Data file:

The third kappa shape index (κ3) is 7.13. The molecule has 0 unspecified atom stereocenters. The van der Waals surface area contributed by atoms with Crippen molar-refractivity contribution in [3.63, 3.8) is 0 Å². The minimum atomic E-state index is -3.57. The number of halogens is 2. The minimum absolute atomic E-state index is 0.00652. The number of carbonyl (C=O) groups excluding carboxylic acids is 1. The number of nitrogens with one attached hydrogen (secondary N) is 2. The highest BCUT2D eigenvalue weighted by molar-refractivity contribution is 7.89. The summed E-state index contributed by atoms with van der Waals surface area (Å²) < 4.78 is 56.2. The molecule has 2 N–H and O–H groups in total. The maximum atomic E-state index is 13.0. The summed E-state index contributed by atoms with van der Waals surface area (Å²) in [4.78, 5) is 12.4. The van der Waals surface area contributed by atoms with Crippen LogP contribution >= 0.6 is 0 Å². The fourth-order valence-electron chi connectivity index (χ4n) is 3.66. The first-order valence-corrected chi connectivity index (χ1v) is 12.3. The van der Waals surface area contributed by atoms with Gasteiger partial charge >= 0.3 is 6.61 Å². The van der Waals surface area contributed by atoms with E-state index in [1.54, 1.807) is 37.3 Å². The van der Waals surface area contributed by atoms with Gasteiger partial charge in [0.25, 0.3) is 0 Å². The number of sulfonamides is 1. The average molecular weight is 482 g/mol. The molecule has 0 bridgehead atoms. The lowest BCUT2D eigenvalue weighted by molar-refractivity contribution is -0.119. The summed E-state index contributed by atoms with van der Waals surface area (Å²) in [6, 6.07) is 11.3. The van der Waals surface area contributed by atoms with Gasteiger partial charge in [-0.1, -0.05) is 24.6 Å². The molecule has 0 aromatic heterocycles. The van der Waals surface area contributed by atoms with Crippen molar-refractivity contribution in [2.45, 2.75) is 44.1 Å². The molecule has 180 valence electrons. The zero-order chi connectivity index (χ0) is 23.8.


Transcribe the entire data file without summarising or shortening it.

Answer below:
The third kappa shape index (κ3) is 7.13. The molecule has 0 unspecified atom stereocenters. The van der Waals surface area contributed by atoms with Crippen molar-refractivity contribution in [3.63, 3.8) is 0 Å². The minimum atomic E-state index is -3.57. The number of halogens is 2. The minimum absolute atomic E-state index is 0.00652. The number of carbonyl (C=O) groups excluding carboxylic acids is 1. The number of nitrogens with one attached hydrogen (secondary N) is 2. The highest BCUT2D eigenvalue weighted by molar-refractivity contribution is 7.89. The summed E-state index contributed by atoms with van der Waals surface area (Å²) < 4.78 is 56.2. The molecule has 2 N–H and O–H groups in total. The maximum atomic E-state index is 13.0. The summed E-state index contributed by atoms with van der Waals surface area (Å²) in [4.78, 5) is 12.4. The van der Waals surface area contributed by atoms with Crippen LogP contribution >= 0.6 is 0 Å². The fourth-order valence-electron chi connectivity index (χ4n) is 3.66. The first-order valence-corrected chi connectivity index (χ1v) is 12.3. The van der Waals surface area contributed by atoms with Gasteiger partial charge >= 0.3 is 6.61 Å². The van der Waals surface area contributed by atoms with E-state index in [1.54, 1.807) is 37.3 Å². The van der Waals surface area contributed by atoms with Gasteiger partial charge in [0.25, 0.3) is 0 Å². The number of sulfonamides is 1. The average molecular weight is 482 g/mol. The molecule has 0 bridgehead atoms. The lowest BCUT2D eigenvalue weighted by molar-refractivity contribution is -0.119. The summed E-state index contributed by atoms with van der Waals surface area (Å²) in [6, 6.07) is 11.3. The van der Waals surface area contributed by atoms with Gasteiger partial charge in [-0.1, -0.05) is 24.6 Å². The molecule has 0 aromatic heterocycles. The van der Waals surface area contributed by atoms with Crippen molar-refractivity contribution in [2.45, 2.75) is 44.1 Å². The molecule has 180 valence electrons. The zero-order chi connectivity index (χ0) is 23.8.